As a San Diego attorney, you always want to do your best for your clients. In some cases, that may mean referring your clients to another attorney in your area because you do not handle their specific type of case or cannot take on the case at the current time.
Though you have experience in estate planning and feel confident in helping interested parties get their affairs in order, you may not take on probate litigation cases. As a result, if a client or a family member of a former client finds an issue with a probate case that may require litigation, you may feel the need to pass the case along rather than take it on yourself.
Issues with an executor
While you undoubtedly help each client make the best choices possible when it comes to naming an executor and appointing individuals to other roles, you do not have a final say in who is chosen. After all, you do not personally know your clients’ family or friends. Unfortunately, some individuals may not choose the most trustworthy individuals, and problems with the executor could result after a person’s passing.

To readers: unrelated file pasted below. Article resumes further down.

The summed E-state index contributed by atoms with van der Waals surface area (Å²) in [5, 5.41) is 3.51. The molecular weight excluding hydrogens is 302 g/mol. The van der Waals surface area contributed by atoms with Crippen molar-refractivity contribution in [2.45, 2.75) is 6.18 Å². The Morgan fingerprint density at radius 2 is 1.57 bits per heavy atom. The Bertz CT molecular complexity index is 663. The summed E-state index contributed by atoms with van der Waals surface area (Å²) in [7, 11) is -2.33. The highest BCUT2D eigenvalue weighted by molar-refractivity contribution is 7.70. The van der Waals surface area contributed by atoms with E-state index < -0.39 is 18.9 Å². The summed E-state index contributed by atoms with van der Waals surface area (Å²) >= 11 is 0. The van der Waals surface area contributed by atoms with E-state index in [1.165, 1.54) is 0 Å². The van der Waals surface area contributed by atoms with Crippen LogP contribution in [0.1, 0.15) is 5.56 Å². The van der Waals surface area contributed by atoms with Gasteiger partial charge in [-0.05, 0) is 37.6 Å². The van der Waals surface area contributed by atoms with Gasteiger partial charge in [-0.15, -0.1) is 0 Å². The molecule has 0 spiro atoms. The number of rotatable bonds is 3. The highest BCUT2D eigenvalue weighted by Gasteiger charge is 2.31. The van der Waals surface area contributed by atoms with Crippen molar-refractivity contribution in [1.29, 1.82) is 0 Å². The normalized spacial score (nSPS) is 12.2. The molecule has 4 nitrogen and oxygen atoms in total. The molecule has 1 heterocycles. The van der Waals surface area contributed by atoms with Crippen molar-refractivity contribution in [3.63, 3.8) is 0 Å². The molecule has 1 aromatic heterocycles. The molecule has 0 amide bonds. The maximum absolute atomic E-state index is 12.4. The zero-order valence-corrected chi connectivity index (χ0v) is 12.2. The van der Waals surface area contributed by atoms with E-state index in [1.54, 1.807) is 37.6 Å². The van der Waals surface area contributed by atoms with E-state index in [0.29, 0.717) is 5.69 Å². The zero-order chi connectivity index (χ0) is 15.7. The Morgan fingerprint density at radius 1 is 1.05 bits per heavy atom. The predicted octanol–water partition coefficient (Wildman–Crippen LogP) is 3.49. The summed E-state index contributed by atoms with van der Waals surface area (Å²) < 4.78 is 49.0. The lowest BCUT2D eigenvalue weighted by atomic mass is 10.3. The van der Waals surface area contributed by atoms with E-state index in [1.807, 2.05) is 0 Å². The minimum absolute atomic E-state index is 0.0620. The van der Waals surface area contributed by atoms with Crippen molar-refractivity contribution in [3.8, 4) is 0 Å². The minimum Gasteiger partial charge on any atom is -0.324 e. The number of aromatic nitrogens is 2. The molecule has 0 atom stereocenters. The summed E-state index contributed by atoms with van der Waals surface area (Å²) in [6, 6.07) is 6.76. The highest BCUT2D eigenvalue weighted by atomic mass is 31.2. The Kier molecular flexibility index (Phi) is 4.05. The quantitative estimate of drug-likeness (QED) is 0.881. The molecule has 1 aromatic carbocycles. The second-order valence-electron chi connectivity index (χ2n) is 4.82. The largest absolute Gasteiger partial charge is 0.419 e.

In particular, an executor could breach his or her fiduciary duty to the estate and its beneficiaries. A breach of this duty could occur if the executor carries out any of the following actions:
- Making risky investments on in the name of the estate
- Mixing the estate funds with personal funds
- Not following the details of the will or the decedent’s other wishes
- Using estate assets for personal gain
- Withholding information from the estate’s beneficiaries
- Paying him or herself an unreasonable amount for serving as executor
If a beneficiary or another person with legal standing believes that the executor of an estate has breached his or her fiduciary duty, that person could file a lawsuit against the executor. In order for a lawsuit to be successful, the person filing suit would need to prove that the estate suffered losses and the beneficiaries did not receive their rightful inheritances as a result.
A complicated pursuit
As a legal professional, you understand how complex litigation can be, and your firm may not handle this particular type of probate case or you may simply have an overwhelming caseload as it is. Fortunately, you can provide a referral to another attorney experienced in this area of law.